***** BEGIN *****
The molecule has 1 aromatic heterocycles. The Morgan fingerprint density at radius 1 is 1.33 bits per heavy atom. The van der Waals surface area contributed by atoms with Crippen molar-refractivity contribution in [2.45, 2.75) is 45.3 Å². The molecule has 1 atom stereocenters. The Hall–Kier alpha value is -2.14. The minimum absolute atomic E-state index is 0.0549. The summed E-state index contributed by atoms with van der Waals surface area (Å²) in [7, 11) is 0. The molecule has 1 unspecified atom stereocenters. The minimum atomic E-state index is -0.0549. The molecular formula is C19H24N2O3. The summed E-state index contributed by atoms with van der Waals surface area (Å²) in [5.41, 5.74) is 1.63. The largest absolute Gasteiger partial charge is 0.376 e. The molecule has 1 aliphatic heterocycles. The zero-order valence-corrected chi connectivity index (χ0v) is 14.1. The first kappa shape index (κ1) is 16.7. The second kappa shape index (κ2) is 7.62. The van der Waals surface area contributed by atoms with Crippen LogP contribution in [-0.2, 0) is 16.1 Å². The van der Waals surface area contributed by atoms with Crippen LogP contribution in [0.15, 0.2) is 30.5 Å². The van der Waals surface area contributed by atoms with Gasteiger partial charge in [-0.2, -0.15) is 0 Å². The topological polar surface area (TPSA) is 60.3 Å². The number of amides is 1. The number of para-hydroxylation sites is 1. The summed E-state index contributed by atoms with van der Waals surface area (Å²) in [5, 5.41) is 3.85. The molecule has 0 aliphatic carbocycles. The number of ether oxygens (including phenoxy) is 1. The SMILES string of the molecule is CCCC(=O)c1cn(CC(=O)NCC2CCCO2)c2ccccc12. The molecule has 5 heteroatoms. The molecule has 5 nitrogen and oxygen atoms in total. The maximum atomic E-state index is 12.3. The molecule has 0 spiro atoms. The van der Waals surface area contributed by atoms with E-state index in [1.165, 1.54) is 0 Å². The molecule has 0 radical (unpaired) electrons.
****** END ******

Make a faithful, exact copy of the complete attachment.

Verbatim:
The molecule has 1 aromatic heterocycles. The Morgan fingerprint density at radius 1 is 1.33 bits per heavy atom. The van der Waals surface area contributed by atoms with Crippen molar-refractivity contribution in [2.45, 2.75) is 45.3 Å². The molecule has 1 atom stereocenters. The Hall–Kier alpha value is -2.14. The minimum absolute atomic E-state index is 0.0549. The summed E-state index contributed by atoms with van der Waals surface area (Å²) in [7, 11) is 0. The molecule has 1 unspecified atom stereocenters. The minimum atomic E-state index is -0.0549. The molecular formula is C19H24N2O3. The summed E-state index contributed by atoms with van der Waals surface area (Å²) in [5.41, 5.74) is 1.63. The largest absolute Gasteiger partial charge is 0.376 e. The molecule has 1 aliphatic heterocycles. The zero-order valence-corrected chi connectivity index (χ0v) is 14.1. The first kappa shape index (κ1) is 16.7. The second kappa shape index (κ2) is 7.62. The van der Waals surface area contributed by atoms with Crippen LogP contribution in [-0.2, 0) is 16.1 Å². The van der Waals surface area contributed by atoms with Crippen LogP contribution in [0.15, 0.2) is 30.5 Å². The van der Waals surface area contributed by atoms with Gasteiger partial charge in [-0.2, -0.15) is 0 Å². The topological polar surface area (TPSA) is 60.3 Å². The number of amides is 1. The number of para-hydroxylation sites is 1. The summed E-state index contributed by atoms with van der Waals surface area (Å²) in [5, 5.41) is 3.85. The molecule has 0 aliphatic carbocycles. The number of ether oxygens (including phenoxy) is 1. The SMILES string of the molecule is CCCC(=O)c1cn(CC(=O)NCC2CCCO2)c2ccccc12. The molecule has 5 heteroatoms. The molecule has 5 nitrogen and oxygen atoms in total. The maximum atomic E-state index is 12.3. The molecule has 0 spiro atoms. The van der Waals surface area contributed by atoms with E-state index in [1.165, 1.54) is 0 Å². The molecule has 0 radical (unpaired) electrons.